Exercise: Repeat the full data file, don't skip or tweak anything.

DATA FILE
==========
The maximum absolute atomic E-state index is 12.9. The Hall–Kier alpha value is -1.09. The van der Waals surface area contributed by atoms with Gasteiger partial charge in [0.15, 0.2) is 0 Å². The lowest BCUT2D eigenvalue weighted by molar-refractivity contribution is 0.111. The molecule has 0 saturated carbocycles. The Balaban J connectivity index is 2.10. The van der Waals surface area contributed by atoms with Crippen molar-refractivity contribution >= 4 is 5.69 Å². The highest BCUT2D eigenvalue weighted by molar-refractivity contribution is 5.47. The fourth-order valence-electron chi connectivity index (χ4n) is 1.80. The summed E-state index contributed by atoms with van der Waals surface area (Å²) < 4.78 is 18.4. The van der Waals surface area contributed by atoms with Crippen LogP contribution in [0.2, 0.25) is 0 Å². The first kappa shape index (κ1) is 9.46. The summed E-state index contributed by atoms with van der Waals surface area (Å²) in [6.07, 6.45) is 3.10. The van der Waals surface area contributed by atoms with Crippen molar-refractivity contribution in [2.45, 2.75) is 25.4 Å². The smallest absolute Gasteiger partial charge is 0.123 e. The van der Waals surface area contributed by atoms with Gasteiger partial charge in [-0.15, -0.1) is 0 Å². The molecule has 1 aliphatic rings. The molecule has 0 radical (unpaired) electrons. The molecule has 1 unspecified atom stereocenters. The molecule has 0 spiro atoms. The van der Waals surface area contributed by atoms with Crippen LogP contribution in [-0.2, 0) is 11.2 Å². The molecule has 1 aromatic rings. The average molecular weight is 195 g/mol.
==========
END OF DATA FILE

The maximum absolute atomic E-state index is 12.9. The Hall–Kier alpha value is -1.09. The van der Waals surface area contributed by atoms with Gasteiger partial charge in [0.15, 0.2) is 0 Å². The lowest BCUT2D eigenvalue weighted by molar-refractivity contribution is 0.111. The molecule has 0 saturated carbocycles. The Balaban J connectivity index is 2.10. The van der Waals surface area contributed by atoms with Crippen molar-refractivity contribution >= 4 is 5.69 Å². The highest BCUT2D eigenvalue weighted by molar-refractivity contribution is 5.47. The fourth-order valence-electron chi connectivity index (χ4n) is 1.80. The summed E-state index contributed by atoms with van der Waals surface area (Å²) < 4.78 is 18.4. The van der Waals surface area contributed by atoms with Crippen LogP contribution in [0.2, 0.25) is 0 Å². The first kappa shape index (κ1) is 9.46. The summed E-state index contributed by atoms with van der Waals surface area (Å²) in [6.07, 6.45) is 3.10. The van der Waals surface area contributed by atoms with Crippen molar-refractivity contribution in [2.45, 2.75) is 25.4 Å². The smallest absolute Gasteiger partial charge is 0.123 e. The van der Waals surface area contributed by atoms with Gasteiger partial charge in [-0.15, -0.1) is 0 Å². The molecule has 1 aliphatic rings. The molecule has 0 radical (unpaired) electrons. The molecule has 1 unspecified atom stereocenters. The molecule has 0 spiro atoms. The van der Waals surface area contributed by atoms with Crippen LogP contribution in [-0.2, 0) is 11.2 Å². The molecule has 1 aromatic rings. The average molecular weight is 195 g/mol.